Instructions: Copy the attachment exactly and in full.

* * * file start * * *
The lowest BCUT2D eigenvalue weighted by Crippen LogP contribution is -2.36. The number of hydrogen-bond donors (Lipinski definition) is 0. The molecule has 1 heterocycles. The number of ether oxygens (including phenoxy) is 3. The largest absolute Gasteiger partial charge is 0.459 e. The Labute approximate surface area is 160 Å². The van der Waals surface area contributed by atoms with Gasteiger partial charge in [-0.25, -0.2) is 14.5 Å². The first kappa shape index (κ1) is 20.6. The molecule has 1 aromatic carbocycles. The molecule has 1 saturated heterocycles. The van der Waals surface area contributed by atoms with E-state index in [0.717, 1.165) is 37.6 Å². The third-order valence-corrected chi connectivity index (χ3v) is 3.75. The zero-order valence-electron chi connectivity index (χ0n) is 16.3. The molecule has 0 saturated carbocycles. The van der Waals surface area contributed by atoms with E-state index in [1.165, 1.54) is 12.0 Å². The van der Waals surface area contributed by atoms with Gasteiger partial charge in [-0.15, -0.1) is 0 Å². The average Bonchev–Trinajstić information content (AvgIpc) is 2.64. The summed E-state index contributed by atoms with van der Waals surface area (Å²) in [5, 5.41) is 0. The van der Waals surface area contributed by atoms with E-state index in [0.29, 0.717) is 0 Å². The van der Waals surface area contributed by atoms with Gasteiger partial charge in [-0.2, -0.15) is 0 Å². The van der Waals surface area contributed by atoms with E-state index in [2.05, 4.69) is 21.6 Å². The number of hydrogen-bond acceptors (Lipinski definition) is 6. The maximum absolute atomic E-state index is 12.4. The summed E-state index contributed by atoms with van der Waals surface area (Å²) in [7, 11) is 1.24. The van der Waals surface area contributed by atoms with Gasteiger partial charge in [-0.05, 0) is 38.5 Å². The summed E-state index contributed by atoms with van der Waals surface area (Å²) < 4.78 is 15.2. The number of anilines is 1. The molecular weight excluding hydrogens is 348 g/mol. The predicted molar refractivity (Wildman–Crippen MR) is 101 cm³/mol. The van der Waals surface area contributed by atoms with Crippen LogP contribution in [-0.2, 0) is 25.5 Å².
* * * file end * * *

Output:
The lowest BCUT2D eigenvalue weighted by Crippen LogP contribution is -2.36. The number of hydrogen-bond donors (Lipinski definition) is 0. The molecule has 1 heterocycles. The number of ether oxygens (including phenoxy) is 3. The largest absolute Gasteiger partial charge is 0.459 e. The Labute approximate surface area is 160 Å². The van der Waals surface area contributed by atoms with Gasteiger partial charge in [-0.25, -0.2) is 14.5 Å². The first kappa shape index (κ1) is 20.6. The molecule has 1 aromatic carbocycles. The molecule has 1 saturated heterocycles. The van der Waals surface area contributed by atoms with E-state index in [0.717, 1.165) is 37.6 Å². The third-order valence-corrected chi connectivity index (χ3v) is 3.75. The zero-order valence-electron chi connectivity index (χ0n) is 16.3. The molecule has 0 saturated carbocycles. The van der Waals surface area contributed by atoms with E-state index in [1.165, 1.54) is 12.0 Å². The van der Waals surface area contributed by atoms with Gasteiger partial charge in [-0.15, -0.1) is 0 Å². The average Bonchev–Trinajstić information content (AvgIpc) is 2.64. The summed E-state index contributed by atoms with van der Waals surface area (Å²) in [5, 5.41) is 0. The van der Waals surface area contributed by atoms with E-state index in [0.29, 0.717) is 0 Å². The van der Waals surface area contributed by atoms with Gasteiger partial charge in [-0.2, -0.15) is 0 Å². The van der Waals surface area contributed by atoms with E-state index in [2.05, 4.69) is 21.6 Å². The number of hydrogen-bond acceptors (Lipinski definition) is 6. The maximum absolute atomic E-state index is 12.4. The summed E-state index contributed by atoms with van der Waals surface area (Å²) in [7, 11) is 1.24. The van der Waals surface area contributed by atoms with Gasteiger partial charge in [-0.05, 0) is 38.5 Å². The summed E-state index contributed by atoms with van der Waals surface area (Å²) < 4.78 is 15.2. The number of anilines is 1. The molecular weight excluding hydrogens is 348 g/mol. The predicted molar refractivity (Wildman–Crippen MR) is 101 cm³/mol. The van der Waals surface area contributed by atoms with Crippen LogP contribution in [-0.2, 0) is 25.5 Å².